Functional Order: Te-Si-Ne-Fi

Irving moved out of the big city to Sleepy Hollow to have a “slower life” in which he could spend more time with his family, but so far he seems to be working just as hard—his wife accuses him of being such a workaholic, he never has time to spend with his daughter. He argues that in serving and protecting the public, he is doing what’s best for them all. Irving sees that as his responsibility, and is a competent and effective commander for their police division. When he sees Ichabod has the potential to help Abbie solve crimes, he allows them to work together, carves out a special niche for them in the crimes division, and helps them come up with good cover stories. He wants to do the most rational thing in every situation, even if it’s hard. Irving doesn’t easily believe in things without seeing them first, but the more he immerses himself in the weird goings-on around Sleepy Hollow, the more he is willing to believe the fantastical explanations that Ichabod comes up with, pertaining to being “Witnesses,” the apocalypse, dealing with the Headless Horseman, etc. Irving sees the sense in wielding a weapon that steals your soul if you use it to kill an immortal, because as he says, he already has lost his soul.  He is also first and foremost a family man; when he comes back from the dead, even though he is not fully himself, his first focus is on ensuring the safety of his wife and daughter. Irving doesn’t go out on a limb easily, but he will do so if it serves a purpose and resolves a problem. He also suffers from some inferior Fi issues – although he deeply loves his wife and child, he finds it hard to tell them that to their faces, or to express his affections in meaningful ways. He has neglected his marriage and allowed it to die, by not being emotionally available in a way his wife understands. But he is also unwilling to let his daughter be taken over by a demonic force—and seeks a solution that will save her life, while also not risking anyone else.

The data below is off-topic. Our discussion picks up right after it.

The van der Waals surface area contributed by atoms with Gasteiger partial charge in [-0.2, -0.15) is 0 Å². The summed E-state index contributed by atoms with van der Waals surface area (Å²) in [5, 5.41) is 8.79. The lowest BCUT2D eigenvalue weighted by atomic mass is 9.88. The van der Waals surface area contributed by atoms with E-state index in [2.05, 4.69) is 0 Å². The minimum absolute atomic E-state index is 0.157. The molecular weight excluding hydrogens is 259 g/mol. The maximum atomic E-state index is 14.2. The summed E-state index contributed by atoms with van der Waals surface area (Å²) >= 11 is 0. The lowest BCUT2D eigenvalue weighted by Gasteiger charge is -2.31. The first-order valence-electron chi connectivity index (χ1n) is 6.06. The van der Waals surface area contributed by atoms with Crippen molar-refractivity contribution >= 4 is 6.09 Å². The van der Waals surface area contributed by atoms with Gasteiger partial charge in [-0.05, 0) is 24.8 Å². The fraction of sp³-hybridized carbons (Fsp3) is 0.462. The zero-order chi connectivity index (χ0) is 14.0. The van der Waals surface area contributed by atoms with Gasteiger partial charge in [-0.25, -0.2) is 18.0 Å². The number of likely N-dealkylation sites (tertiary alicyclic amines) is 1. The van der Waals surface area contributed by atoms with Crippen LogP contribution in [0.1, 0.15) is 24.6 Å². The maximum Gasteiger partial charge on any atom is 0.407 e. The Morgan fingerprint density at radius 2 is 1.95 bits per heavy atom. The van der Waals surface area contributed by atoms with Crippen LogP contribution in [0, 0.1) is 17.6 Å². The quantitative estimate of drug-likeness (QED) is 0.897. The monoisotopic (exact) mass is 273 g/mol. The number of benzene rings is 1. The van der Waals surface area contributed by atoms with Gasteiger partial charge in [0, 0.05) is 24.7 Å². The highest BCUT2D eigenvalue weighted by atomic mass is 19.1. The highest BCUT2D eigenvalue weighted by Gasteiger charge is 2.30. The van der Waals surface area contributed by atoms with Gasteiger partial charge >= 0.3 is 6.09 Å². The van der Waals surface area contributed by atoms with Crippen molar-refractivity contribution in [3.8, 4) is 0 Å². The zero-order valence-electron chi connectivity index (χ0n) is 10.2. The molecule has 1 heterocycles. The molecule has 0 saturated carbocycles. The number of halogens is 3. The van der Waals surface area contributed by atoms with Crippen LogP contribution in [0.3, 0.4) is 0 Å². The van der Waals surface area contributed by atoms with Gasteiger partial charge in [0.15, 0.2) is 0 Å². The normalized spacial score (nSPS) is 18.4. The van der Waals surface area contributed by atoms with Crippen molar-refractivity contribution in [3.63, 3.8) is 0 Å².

Enneagram:  1w2 so/sp

Irving is no-nonsense, opinionated, expects others to do their job without complaints or excuses, and sure of himself. He doesn’t like it when his cops go off the grid or break the rules, and he doesn’t want to suck anyone else into his problems. When he’s under investigation for murder, Irving insists on doing everything himself, knowing it could get Jenny thrown into prison. He also takes the blame for the murders committed by the demon that possessed his daughter, because he knows no one would believe him, and might accuse her of them. When his wife accuses him of working too much, Irving reminds her of his great need to protect and serve, arguing there are people out there who need him. His need to be there for his family drives him to ask, even when under demonic influence, where his wife and daughter are being kept.